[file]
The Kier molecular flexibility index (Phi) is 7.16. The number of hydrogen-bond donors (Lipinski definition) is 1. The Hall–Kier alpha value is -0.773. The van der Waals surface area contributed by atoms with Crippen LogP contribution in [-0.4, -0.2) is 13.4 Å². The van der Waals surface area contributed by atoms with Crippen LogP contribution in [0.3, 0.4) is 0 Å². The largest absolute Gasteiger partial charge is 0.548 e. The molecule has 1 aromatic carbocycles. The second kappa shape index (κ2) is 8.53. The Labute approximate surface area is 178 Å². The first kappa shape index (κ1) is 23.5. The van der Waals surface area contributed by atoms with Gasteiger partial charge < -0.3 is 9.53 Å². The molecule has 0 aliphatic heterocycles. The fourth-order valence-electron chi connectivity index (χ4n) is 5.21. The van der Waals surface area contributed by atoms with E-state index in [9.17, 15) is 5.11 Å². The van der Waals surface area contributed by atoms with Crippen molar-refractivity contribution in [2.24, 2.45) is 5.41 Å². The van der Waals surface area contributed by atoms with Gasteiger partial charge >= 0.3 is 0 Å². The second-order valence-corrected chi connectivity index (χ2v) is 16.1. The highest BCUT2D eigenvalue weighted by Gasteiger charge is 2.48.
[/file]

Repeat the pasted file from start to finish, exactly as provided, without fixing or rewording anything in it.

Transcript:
The Kier molecular flexibility index (Phi) is 7.16. The number of hydrogen-bond donors (Lipinski definition) is 1. The Hall–Kier alpha value is -0.773. The van der Waals surface area contributed by atoms with Crippen LogP contribution in [-0.4, -0.2) is 13.4 Å². The van der Waals surface area contributed by atoms with Crippen LogP contribution in [0.3, 0.4) is 0 Å². The largest absolute Gasteiger partial charge is 0.548 e. The molecule has 1 aromatic carbocycles. The second kappa shape index (κ2) is 8.53. The Labute approximate surface area is 178 Å². The first kappa shape index (κ1) is 23.5. The van der Waals surface area contributed by atoms with Gasteiger partial charge < -0.3 is 9.53 Å². The molecule has 0 aliphatic heterocycles. The fourth-order valence-electron chi connectivity index (χ4n) is 5.21. The van der Waals surface area contributed by atoms with E-state index in [9.17, 15) is 5.11 Å². The van der Waals surface area contributed by atoms with Crippen molar-refractivity contribution in [2.24, 2.45) is 5.41 Å². The van der Waals surface area contributed by atoms with Gasteiger partial charge >= 0.3 is 0 Å². The second-order valence-corrected chi connectivity index (χ2v) is 16.1. The highest BCUT2D eigenvalue weighted by Gasteiger charge is 2.48.